New Orleans, LA Research led by David Worthylake, PhD, Assistant Professor of Biochemistry and Molecular Biology at LSU Health Sciences Center New Orleans, may help lay the groundwork for the development of a compound to prevent the spread of cancer. The research will be published in the May 29, 2009 issue of the Journal of Biological Chemistry.
During the transition from a localized tumor to metastatic disease, cancer cells acquire the ability to detach from their neighboring cells and move to and invade tissue at distant points in the body.
"Because tumor metastasis leads to a poor prognosis and tremendously complicates treatment, it is of utmost importance that we understand, at a molecular level, the processes that regulate cell adhesion, migration and invasion," notes Dr. Worthylake.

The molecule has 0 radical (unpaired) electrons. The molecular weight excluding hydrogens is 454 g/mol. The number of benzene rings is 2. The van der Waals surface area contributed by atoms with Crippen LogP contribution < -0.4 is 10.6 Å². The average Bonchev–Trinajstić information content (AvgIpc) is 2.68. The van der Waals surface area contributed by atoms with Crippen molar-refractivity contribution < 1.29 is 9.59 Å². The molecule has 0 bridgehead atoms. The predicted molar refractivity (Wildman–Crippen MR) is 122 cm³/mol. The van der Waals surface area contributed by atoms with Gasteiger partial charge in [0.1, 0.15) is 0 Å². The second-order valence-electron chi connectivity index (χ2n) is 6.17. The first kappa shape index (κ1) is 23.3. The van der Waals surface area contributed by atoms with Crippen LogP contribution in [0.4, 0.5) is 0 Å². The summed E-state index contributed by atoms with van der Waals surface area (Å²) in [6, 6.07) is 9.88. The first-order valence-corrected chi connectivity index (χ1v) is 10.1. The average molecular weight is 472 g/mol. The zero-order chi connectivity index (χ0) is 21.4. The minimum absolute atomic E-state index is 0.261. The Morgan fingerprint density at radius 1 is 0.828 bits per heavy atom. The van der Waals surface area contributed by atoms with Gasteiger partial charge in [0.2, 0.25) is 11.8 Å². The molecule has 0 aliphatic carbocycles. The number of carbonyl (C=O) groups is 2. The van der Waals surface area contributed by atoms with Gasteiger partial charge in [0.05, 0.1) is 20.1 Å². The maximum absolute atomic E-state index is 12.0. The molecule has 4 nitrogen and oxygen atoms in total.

He and his colleagues studied a protein in cells that is involved in regulating cell structure, cell-to-cell contact, and cell movement. When too much of this protein, called IQGAP1, is produced, it can weaken cell-to-cell contacts and promote cell migration and invasion processes that occur during tumor metastasis.
The research team focused on the area of IQGAP1 that interacts with two smaller proteins Cdc42 and Rac which, when activated, contribute to cell destabilization, cell movement, and invasion. This region on IQGAP1 is related to proteins that accelerate deactivation of another small protein similar to Cdc42 and Rac. However, IQGAP1 does not deactivate Cdc42 and Rac in fact, IQGAP1 prolongs their activated states. The researchers determined the atomic structure of this region of IQGAP1 and furthermore, built a model of their IQGAP1 structure bound to the previously determined structure of Cdc42 in order to understand why IQGAP1 does not deactivate Cdc42. The model provides detailed information about the (likely) specific contacts made between IQGAP1 and Cdc42. The model also shows that IQGAP1 is missing a key compon
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Louisiana State University Health Sciences Center